But they don’t need to. The staff is excellent, the price is right (bring cash for your cheap, delicious lunch), and the food is really great. It doesn’t have the signature kick of most ramen, and the noodles are a little thinner, but wow…it’s so complex. It’s so different. It’s so great.

Because even I occasionally need a break from dim sum.

Go to Dim Sum Go Go

Enjoying dim sum is one of my favorite dining activities. Usually because I love those little carts.

But this time…at a small, modern, clean, cartless place that is perfect for gringos who need pictorial menus to choose what they want…I came for the food.

And it is worth it.

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Dim Sum Go Go isn’t too crowded on a weekday for lunch, but I hear that it gets hopping on the weekends, so you might want to get there early. They serve dim sum every day of the week from 10 AM and though you do miss the carts (I certainly did), what they lack in atmosphere they make up in quality of food.

IMG_20131018_122500_314 Har gow

I’m not even a fan of shrimp dumplings.  I often find them muddy and iodine-y with weird-looking, ill cleaned shrimp. These blew my mind. So fresh and thin skinned filled with sweet, vaguely briny whole shrimp that pop in the mouth with  a pleasing “snap.” I took a peek (never a good thing to do in a dim sum restaurant) and the innards are pristinely clean. Dipped in some of the tableside xo sauce and leek-horseradish relish, it is savory, salty, and delicious. If you like har gow, you are going to love these – I surely did! IMG_20131018_122057_922 Bbq pork puffs

Like char siu bao wrapped in croissants. That’s right – sweet and sticky bbq pork inside flaky, buttery croissants. If you don’t like that, why are we even friends? IMG_20131018_123317_379 Eggplant casserole

Not on the dim sum menu, but totally worth ordering. Tiny chinese eggplants are peeled then steamed inside an earthen dish that is basically as hot as the surface of the sun. It emerges velvety and soft, slicked with an insanely garlicky, somewhat spicy sauce. It doesn’t taste too garlicky at the time, but trust me…its stays with you. and you don’t even care. Because it’s so tasty.  And – bonus! – vegetarian!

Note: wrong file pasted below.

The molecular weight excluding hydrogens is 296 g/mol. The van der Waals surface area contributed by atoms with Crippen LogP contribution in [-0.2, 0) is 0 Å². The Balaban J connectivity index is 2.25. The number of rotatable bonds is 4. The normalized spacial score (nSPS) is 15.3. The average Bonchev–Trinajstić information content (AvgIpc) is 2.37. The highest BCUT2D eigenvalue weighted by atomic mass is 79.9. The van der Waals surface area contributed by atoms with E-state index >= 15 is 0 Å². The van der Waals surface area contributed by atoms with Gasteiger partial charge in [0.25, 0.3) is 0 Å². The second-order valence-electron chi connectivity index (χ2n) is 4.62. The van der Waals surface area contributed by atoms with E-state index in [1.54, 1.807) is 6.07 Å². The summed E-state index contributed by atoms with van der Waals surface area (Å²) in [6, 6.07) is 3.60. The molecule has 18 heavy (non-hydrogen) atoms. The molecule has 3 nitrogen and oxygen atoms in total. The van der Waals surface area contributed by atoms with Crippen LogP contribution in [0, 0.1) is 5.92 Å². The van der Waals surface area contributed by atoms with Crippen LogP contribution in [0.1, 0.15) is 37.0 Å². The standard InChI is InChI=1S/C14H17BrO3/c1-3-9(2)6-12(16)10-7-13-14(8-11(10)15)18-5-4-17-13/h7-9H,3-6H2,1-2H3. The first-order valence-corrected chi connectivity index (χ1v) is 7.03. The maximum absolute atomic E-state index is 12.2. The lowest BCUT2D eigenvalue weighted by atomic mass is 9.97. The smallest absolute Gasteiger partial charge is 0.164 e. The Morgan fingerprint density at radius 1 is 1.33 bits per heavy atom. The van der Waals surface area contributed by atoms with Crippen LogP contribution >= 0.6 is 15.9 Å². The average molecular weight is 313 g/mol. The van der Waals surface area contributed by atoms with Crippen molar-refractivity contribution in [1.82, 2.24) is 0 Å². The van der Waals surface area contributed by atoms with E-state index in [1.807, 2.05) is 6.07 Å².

IMG_20131018_122048_218 Vegetable rice rolls

Always my favorite dim sum dish. Thick, chewy rice noodles wrapped around savory beef or – in this case – soft, ginger scented, peppery vegetables. It’s like an eggroll inside a warm, comforting, noodle-y blanket. Enjoy it with the sharp black vinegar that cuts through heavy, fatty tastes.
IMG_20131018_122504_389 Duck dumplings

Juicy, sweet duck scented with cinnamon and cumin inside gossamer thin wrappers. Not just sweet but savory, too. Tiny pockets of ducky goodness – the duck flavor is very pronounced, so don’t order this expecting a standard chicken dumpling. Order it expecting something much better.

This isn’t even all the food we ordered, and we couldn’t spend more than $20 a person. Really, it was so much food for so little money. ANd it was GREAT! More than that, it was easy to order. Even a dim sum newbie can look at the pictures and see what looks good. It’s clean, it’s easy to order, and it’s so tasty.

It’s called Dim Sum Go Go because you really must go go there.

Dim Sum Go Go on Urbanspoon

The Stanton Social – Soup Dumpling Disappointment